There’s something brewing in communist China, and its known as the” social credit system.” Citizens who engage in a positive activity, determined to be a benefit to the state, are assigned a rating. Some view it as an Orwellian tool of monitoring and even political repression in the worst of cases. But the Chinese government maintains it’s a way of boosting administrative efficiency and encouraging trust and moral behavior by its citizens.
Those who score high and rack up credits are afforded access to certain privileges such as travel or good restaurants. Those who score low, perhaps due to jaywalking, reckless behavior or a rebellious attitude, are regulated to second-class citizens.
Welcome to a new world order, a government model where society is micromanaged, but centralized, and as nearly everything in China – top down.
Massively criticized, some are also calling this system “clever” as people have begun to compete to be abiding little lambs. The bet – people will control and censor themselves to achieve a high score that results in status and opportunity. Or will they?
Doubts are ever-present. What if somebody hacks the system and changes scores? Or leaks information and/or misuses the data like a recent, unnamed social media giant? Imagine if the social credit system is extended to government-controlled “digital currencies.” Now we’re getting into Stephen King territory.
While China’s credit system is based on political action, a geo-location app is working on a model based on socio-community action. Highly decentralized in nature, it’s known to all as Blockchain. Blockchain is a community of participants with a shared cause – to provide transparency, trust, and above all, decentralized to the world. As communities and blockchains grow, more participants arrive devoting time, resources and capital to the network thus making it more valuable as folks sign on.
As human beings we cannot see or perceive whom we trust based on appearance alone. Rather, a personal, historical connection is needed. One’s credibility needs to be built and this takes a lot of effort and time. A true socio-community system is where the users provide other users scores via the rating of user behavior. Good behavior earns more ratings and higher scores. The very act of getting something recorded/rated by thousands of strangers provides the trust and in a local community the visibility that the deed has been completed.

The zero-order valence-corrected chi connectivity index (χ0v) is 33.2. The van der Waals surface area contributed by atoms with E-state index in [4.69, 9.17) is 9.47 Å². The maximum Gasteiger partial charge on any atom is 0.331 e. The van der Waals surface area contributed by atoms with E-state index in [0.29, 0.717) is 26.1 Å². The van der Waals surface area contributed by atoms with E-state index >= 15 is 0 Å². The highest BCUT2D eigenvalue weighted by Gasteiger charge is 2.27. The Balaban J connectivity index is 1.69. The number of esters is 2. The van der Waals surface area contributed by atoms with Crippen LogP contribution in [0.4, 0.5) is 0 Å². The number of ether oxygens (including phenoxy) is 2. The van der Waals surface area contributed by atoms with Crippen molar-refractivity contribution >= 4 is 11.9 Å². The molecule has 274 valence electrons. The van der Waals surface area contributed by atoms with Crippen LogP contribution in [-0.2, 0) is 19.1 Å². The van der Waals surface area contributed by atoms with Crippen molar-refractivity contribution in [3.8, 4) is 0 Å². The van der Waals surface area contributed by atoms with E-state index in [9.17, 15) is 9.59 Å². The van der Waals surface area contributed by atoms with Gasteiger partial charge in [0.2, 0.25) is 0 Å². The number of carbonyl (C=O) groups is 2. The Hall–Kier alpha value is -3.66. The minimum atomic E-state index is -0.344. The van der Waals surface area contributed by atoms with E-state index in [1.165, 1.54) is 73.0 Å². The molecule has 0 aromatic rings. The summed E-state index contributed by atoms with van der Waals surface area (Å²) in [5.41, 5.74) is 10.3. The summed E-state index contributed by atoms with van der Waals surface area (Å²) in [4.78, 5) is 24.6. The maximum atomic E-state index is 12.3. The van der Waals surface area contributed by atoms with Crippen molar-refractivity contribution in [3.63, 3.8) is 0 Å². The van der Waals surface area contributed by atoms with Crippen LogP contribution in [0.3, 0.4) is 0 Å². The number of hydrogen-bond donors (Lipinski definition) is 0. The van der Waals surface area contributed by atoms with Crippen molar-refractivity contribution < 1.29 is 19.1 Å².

A scoring algorithm and blockchain will also address issues such as cheating, hacking and attacking all the while pressuring the system to be a fairer transaction platform. As a location-based app, Geme.io is working to use blockchain technology to ensure its users and people and their stored likes (proof of deeds per location etc.) are stored in the blockchain so it is “always safe.” A socio-community credit system will also allow people to build social credit over time and engender trust via the use of the blockchain. People will be motivated by others earning community badges for do-gooding.
Trust has been a cornerstone on which billion-dollar businesses are built, and businesses of the future will not only be concerned about providing value through products or services, they will also be about concentrated on providing value through the community. Coupled with products and services, communities powered by blockchain will be the new norm for businesses of the next decade. Communities and organizations will thrive in an environment where power is not simply in the hands of a few.
Social networks will become the destination where fake news cannot survive because the community hunts down said news using a public blockchain. Similar to energy use and distribution, where communities divide themselves into producers and consumers, and trade solar energy using a blockchain where cryptocurrency can be used for exchanging services. The future of location-based apps, communities, blockchain and cryptocurrency look very bright, and we’re excited to see how it evolves.